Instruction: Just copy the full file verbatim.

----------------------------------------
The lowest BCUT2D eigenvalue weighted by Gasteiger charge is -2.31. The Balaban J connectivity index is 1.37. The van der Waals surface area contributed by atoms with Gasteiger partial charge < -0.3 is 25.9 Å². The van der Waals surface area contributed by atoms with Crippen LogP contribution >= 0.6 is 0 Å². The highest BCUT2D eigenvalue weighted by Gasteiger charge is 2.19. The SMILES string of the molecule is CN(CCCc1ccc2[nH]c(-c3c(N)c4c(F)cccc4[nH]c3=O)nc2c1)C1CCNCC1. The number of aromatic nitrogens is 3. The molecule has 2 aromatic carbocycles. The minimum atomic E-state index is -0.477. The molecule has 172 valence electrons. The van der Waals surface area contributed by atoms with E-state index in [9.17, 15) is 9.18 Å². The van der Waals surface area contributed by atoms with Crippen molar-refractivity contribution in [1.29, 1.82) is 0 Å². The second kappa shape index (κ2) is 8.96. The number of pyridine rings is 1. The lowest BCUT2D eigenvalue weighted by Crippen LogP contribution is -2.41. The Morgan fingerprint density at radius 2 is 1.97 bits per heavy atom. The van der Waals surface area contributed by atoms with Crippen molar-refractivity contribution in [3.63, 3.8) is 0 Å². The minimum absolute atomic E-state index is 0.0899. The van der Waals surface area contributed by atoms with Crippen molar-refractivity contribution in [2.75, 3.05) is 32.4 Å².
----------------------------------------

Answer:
The lowest BCUT2D eigenvalue weighted by Gasteiger charge is -2.31. The Balaban J connectivity index is 1.37. The van der Waals surface area contributed by atoms with Gasteiger partial charge < -0.3 is 25.9 Å². The van der Waals surface area contributed by atoms with Crippen LogP contribution >= 0.6 is 0 Å². The highest BCUT2D eigenvalue weighted by Gasteiger charge is 2.19. The SMILES string of the molecule is CN(CCCc1ccc2[nH]c(-c3c(N)c4c(F)cccc4[nH]c3=O)nc2c1)C1CCNCC1. The number of aromatic nitrogens is 3. The molecule has 2 aromatic carbocycles. The minimum atomic E-state index is -0.477. The molecule has 172 valence electrons. The van der Waals surface area contributed by atoms with E-state index in [9.17, 15) is 9.18 Å². The van der Waals surface area contributed by atoms with Crippen molar-refractivity contribution in [1.29, 1.82) is 0 Å². The second kappa shape index (κ2) is 8.96. The number of pyridine rings is 1. The lowest BCUT2D eigenvalue weighted by Crippen LogP contribution is -2.41. The Morgan fingerprint density at radius 2 is 1.97 bits per heavy atom. The van der Waals surface area contributed by atoms with Crippen molar-refractivity contribution in [3.63, 3.8) is 0 Å². The minimum absolute atomic E-state index is 0.0899. The van der Waals surface area contributed by atoms with Crippen molar-refractivity contribution in [2.75, 3.05) is 32.4 Å².